Students to share spotlight in A Chorus Line; View video
The performance will run Nov. 7 - 9 at 7:30 p.m. and Nov. 10 at 2 p.m. in the Majestic Theater
The entire student cast of 26 actors, 10 technical crew members, and 18 orchestra pit musicians share the spotlight in Gettysburg College’s upcoming production of A Chorus Line, presented by the Department of Theatre Arts and the Sunderman Conservatory of Music.
Unlike most musicals, A Chorus Line does not have an obvious lead role. This instills the performance’s theme within the audience that every cast member is crucial to a successful production.
Among the students sharing the spotlight are seniors Jeff Binner, Wes Jackson, and Tori Sharbaugh. All three Gettysburgians are excited to close out their Gettysburg College musical careers by bringing something special to their characters.
Binner is playing Zach, the director of the show. Binner hopes to add his own voice to the character.
“The majority of Zach’s time is spent in the audience, and the audience really only hears his voice,” Binner said. “I hope to bring my interpretation and inflection to the character.”
Jackson will be taking on the role of Paul, one of the dancers featured throughout the musical. Jackson is looking forward to the challenges of telling the story of his character while capturing the emotions of the audience.
“My role as Paul is challenging in that there is a lot of emotional turmoil that he has gone through,” Jackson said. “I really need that to come through on stage. My goal is to show the audience this turmoil and confusion.”
Sharbaugh will play Cassie. She’ll be mirroring her own personality with the hopes of bringing her life and experiences to the stage.
“I can relate to her as I am a singer, dancer, and performer and this will always be a part of my life,” Sharbaugh said. “I have focused on vocal training throughout my years at Gettysburg and this role challenges me to reach a fuller potential and step out of my comfort zone.”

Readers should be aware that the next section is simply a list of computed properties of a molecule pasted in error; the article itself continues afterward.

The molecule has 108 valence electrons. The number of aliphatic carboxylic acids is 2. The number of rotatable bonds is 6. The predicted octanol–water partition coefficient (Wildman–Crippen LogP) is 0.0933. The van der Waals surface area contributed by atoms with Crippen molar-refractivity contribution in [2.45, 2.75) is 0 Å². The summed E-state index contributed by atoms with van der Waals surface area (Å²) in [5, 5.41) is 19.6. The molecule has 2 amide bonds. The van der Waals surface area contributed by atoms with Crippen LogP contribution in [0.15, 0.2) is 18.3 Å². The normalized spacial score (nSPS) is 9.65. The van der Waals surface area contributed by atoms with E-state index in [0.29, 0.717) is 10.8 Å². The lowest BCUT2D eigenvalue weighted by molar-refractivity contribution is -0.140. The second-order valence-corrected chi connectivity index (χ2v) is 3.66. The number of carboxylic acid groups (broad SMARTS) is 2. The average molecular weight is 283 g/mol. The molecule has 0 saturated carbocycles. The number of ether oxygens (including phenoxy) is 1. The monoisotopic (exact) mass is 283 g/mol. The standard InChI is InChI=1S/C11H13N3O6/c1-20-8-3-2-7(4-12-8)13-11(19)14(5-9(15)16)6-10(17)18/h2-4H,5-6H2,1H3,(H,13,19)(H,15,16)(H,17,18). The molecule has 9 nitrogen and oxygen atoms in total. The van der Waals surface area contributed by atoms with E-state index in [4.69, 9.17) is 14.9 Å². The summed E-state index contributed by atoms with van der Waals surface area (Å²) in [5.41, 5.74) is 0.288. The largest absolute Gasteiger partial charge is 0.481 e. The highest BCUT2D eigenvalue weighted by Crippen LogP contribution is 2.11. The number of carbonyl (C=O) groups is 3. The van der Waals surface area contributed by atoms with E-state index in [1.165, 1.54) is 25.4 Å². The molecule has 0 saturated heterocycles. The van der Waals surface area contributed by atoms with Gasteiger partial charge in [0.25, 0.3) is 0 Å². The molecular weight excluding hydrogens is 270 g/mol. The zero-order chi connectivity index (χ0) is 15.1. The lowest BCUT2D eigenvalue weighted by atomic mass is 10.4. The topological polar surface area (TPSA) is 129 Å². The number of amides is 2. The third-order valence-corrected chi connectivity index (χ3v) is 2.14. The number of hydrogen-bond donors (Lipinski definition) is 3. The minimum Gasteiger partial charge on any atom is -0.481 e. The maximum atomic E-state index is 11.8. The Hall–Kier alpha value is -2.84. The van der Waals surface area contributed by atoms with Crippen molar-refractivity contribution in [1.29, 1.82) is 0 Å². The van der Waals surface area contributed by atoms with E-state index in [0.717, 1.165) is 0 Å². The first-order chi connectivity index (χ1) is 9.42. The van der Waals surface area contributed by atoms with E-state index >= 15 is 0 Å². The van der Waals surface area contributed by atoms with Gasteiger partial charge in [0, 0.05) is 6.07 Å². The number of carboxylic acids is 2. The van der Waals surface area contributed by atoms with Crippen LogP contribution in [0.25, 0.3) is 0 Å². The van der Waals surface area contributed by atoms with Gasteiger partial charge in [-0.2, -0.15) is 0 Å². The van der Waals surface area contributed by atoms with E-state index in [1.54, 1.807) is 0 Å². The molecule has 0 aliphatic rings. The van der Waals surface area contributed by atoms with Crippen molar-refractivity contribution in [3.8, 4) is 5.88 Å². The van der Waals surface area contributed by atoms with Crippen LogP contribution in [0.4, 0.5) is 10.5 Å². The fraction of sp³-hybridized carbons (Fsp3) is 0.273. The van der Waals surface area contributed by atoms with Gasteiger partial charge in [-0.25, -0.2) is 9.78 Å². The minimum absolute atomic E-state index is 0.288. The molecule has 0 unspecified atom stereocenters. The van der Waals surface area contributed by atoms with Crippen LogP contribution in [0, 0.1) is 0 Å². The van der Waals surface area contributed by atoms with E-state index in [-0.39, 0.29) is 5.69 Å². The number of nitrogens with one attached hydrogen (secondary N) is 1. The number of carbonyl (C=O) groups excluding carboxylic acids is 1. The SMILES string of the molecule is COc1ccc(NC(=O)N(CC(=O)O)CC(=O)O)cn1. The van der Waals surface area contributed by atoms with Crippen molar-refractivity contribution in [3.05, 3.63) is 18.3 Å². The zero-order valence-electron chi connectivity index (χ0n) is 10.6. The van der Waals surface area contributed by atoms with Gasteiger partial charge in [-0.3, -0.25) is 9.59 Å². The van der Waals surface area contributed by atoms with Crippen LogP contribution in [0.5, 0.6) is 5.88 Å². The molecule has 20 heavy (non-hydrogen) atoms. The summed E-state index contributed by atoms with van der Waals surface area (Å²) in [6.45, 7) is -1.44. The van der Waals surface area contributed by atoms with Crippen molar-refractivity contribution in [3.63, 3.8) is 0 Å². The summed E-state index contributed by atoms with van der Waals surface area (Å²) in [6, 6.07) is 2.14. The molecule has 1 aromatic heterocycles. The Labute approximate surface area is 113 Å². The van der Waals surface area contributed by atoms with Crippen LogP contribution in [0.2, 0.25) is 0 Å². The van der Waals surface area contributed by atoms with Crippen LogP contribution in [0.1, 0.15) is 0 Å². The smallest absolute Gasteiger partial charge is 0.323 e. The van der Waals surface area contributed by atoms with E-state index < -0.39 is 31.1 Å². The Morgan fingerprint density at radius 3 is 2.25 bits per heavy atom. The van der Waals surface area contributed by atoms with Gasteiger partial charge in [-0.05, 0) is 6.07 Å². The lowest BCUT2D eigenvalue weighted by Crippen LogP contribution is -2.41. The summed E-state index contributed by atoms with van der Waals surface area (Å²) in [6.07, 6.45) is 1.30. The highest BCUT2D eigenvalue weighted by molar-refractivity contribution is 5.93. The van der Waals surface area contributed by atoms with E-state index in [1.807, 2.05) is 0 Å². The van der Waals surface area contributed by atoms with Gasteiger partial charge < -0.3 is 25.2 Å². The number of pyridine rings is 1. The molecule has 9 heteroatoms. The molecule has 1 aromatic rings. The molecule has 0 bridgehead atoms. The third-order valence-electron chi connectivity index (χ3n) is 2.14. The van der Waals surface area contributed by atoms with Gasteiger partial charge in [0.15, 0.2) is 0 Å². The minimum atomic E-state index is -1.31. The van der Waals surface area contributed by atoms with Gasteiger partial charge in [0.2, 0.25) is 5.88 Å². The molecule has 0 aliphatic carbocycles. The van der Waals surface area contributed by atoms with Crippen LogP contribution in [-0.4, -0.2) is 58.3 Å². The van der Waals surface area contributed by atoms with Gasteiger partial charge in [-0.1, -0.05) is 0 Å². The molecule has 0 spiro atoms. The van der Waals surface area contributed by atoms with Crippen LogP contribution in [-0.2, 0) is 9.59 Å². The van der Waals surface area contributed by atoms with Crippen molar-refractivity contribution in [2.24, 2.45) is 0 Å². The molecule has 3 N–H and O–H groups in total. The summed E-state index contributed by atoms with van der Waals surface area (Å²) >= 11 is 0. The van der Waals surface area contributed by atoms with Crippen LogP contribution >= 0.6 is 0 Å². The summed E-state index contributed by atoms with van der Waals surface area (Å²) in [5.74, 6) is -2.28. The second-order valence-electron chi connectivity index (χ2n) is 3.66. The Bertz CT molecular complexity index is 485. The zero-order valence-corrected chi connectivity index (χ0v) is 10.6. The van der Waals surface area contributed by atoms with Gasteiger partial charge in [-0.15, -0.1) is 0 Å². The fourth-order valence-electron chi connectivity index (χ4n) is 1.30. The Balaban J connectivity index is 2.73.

Zach, Paul, and Cassie are just a few of the characters that make up A Chorus Line. The seniors bringing life to them will be working with a variety of other Gettysburg students to make the musical a performance to remember.
“We’ve really bonded as a cast,” Binner said. “We have been together a lot. Our bonding is leading to a stronger production and I am very thankful for everyone that is in the cast.”
A Chorus Line requires that each actor in the show have specifically strong singing, acting, and dancing skills. The faculty of Theatre Arts and the Conservatory have collaborated to help the cast meet the theatrical expectations of this multidimensional production. The performance has also provided Conservatory students with a tremendous opportunity to gain experience in an orchestra pit.
Production director Chris Kauffman, chair of the Dept. of Theatre Arts, emphasizes the importance of collaboration between the campus partners.
“Sunderman director Kay Hoke and I really enjoy working together to integrate our students in a project of musical theatre,” Kauffman said. “It stretches our students in new ways--it makes the singers better actors and the actors better singers.”
A Chorus Line premiered on Broadway in 1975 after an Off-Broadway run at the Public Theatre in Greenwich Village. Michael Bennett, the show’s first director and choreographer, originally created the show. Bennett had been a dancer and choreographer on and off several Broadway productions for years and he wanted to make a musical about the struggles of being a dancer for musical theatre.
Founded in 1832, Gettysburg College is a highly selective four-year residential college of liberal arts and sciences with a strong academic tradition. Alumni include Rhodes Scholars, a Nobel laureate, and other distinguished scholars. The college enrolls 2,600 undergraduate students and is located on a 200-acre campus adjacent to the Gettysburg National Military Park in Pennsylvania.
Nick Skitko, communications and marketing intern.
Contact: Mike Baker, assistant director of communications, 717.337.6521.
Posted: Mon, 28 Oct 2013
Next on your reading list
Share this story: